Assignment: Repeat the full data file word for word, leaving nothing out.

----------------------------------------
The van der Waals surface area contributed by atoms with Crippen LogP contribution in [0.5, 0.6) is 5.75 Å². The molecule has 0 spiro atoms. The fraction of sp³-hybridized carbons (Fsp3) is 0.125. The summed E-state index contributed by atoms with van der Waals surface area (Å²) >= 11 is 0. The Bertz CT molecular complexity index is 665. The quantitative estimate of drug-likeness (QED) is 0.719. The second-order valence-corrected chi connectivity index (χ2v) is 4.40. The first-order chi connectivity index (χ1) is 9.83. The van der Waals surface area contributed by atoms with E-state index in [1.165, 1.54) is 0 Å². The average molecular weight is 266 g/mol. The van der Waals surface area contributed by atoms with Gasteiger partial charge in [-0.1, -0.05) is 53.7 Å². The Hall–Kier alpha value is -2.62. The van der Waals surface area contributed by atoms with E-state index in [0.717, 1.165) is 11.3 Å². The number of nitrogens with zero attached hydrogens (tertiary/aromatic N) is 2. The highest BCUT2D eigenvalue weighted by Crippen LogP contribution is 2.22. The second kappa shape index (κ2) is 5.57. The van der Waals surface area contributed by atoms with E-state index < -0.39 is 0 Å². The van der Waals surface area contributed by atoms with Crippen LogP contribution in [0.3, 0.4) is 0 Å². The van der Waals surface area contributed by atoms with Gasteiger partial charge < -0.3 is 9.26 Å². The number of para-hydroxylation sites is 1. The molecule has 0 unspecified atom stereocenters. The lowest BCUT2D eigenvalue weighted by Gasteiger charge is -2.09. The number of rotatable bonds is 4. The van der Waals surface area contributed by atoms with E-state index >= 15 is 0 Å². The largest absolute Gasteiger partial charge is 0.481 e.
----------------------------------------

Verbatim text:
The van der Waals surface area contributed by atoms with Crippen LogP contribution in [0.5, 0.6) is 5.75 Å². The molecule has 0 spiro atoms. The fraction of sp³-hybridized carbons (Fsp3) is 0.125. The summed E-state index contributed by atoms with van der Waals surface area (Å²) >= 11 is 0. The Bertz CT molecular complexity index is 665. The quantitative estimate of drug-likeness (QED) is 0.719. The second-order valence-corrected chi connectivity index (χ2v) is 4.40. The first-order chi connectivity index (χ1) is 9.83. The van der Waals surface area contributed by atoms with E-state index in [1.165, 1.54) is 0 Å². The average molecular weight is 266 g/mol. The van der Waals surface area contributed by atoms with Gasteiger partial charge in [-0.1, -0.05) is 53.7 Å². The Hall–Kier alpha value is -2.62. The van der Waals surface area contributed by atoms with E-state index in [0.717, 1.165) is 11.3 Å². The number of nitrogens with zero attached hydrogens (tertiary/aromatic N) is 2. The highest BCUT2D eigenvalue weighted by Crippen LogP contribution is 2.22. The second kappa shape index (κ2) is 5.57. The van der Waals surface area contributed by atoms with E-state index < -0.39 is 0 Å². The van der Waals surface area contributed by atoms with Crippen LogP contribution in [0.3, 0.4) is 0 Å². The van der Waals surface area contributed by atoms with Gasteiger partial charge < -0.3 is 9.26 Å². The number of para-hydroxylation sites is 1. The molecule has 0 unspecified atom stereocenters. The lowest BCUT2D eigenvalue weighted by Gasteiger charge is -2.09. The number of rotatable bonds is 4. The van der Waals surface area contributed by atoms with E-state index >= 15 is 0 Å². The largest absolute Gasteiger partial charge is 0.481 e.